Despite the uncertainties, these hints may have been dismissed too quickly due to "group think", says Apollo veteran David McKay of NASA's Johnson Space Center in Houston, Texas. "These [reports] were discounted very early because most lunar rocks showed no sign of water," he says. "It was almost taboo," adds Roger Clark of the US Geological Survey. "It really showed a bias in the science community."



Thats right, like how you guys were "group-thinked" into believing in the Apollo scam and any notion of suggesting fakery was TABOO.



Opinion began to shift in 2008, when a team led by Alberto Saal of Brown University in Providence, Rhode Island, found up to 50 parts per million of water inside tiny spheres of volcanic glass collected during the Apollo 15 and 17 missions. The water was concentrated at the centre of the beads, suggesting it was not a product of terrestrial contamination. That started a lot of people looking again at the Apollo samples, says Taylor. As a former sceptic, he admits he has had to "eat his shorts" now that water is confirmed.


Oh really? And here I thought scientists and geologists are infallible!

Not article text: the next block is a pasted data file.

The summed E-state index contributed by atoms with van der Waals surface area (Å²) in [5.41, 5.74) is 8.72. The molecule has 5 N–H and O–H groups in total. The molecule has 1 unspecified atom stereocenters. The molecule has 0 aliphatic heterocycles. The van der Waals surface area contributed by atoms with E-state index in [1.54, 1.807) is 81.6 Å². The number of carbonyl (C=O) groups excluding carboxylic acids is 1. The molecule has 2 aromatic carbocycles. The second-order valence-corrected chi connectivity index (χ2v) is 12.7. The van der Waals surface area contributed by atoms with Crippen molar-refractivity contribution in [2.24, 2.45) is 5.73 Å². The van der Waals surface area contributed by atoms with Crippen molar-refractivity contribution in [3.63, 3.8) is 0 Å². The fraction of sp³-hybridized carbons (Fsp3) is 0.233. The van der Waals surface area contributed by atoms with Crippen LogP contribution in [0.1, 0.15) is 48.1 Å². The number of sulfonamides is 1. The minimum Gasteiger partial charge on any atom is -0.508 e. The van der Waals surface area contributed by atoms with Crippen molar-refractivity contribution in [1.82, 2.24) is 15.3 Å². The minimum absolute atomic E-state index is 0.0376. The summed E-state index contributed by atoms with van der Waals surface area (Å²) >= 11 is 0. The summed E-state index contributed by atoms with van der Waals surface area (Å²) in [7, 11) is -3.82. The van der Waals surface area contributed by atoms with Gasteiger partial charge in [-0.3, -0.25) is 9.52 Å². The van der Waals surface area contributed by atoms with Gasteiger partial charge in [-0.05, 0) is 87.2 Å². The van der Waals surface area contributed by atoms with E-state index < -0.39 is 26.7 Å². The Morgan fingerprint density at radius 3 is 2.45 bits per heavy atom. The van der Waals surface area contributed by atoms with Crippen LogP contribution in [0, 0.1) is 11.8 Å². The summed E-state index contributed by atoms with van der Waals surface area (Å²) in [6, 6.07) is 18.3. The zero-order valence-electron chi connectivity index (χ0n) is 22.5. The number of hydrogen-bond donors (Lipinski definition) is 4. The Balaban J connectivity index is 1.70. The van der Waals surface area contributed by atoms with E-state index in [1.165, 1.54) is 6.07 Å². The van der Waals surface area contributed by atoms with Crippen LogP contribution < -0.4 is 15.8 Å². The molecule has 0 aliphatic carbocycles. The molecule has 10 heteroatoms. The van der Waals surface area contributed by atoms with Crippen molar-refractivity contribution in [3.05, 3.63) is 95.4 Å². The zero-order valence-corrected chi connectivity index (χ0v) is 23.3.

Color me surprised...



Working with lunar sample curators, Steele is part of a team using powerful instruments to eye the condition of select Moon materials. He not only found brush bristles, but bits of plastic, nylon and Teflon, as well as a few earthly organisms having a picnic within lunar samples.

"Some of them are pretty snotty," Steele told SPACE.com...

All of the specimens inspected by Steele, including a core sample, show evidence of contamination, mostly by plastics, he reported during the 32nd Lunar and Planetary Science Conference, held March 12-16 at the NASA center.




Steele is quick to point out that truly pristine lunar samples are likely within the Apollo collection. "The curitorial people are working incredibly hard to make sure that Apollo samples are sealed up and have never seen the atmosphere. My hat is off to them. Theyve done a brilliant job," he said.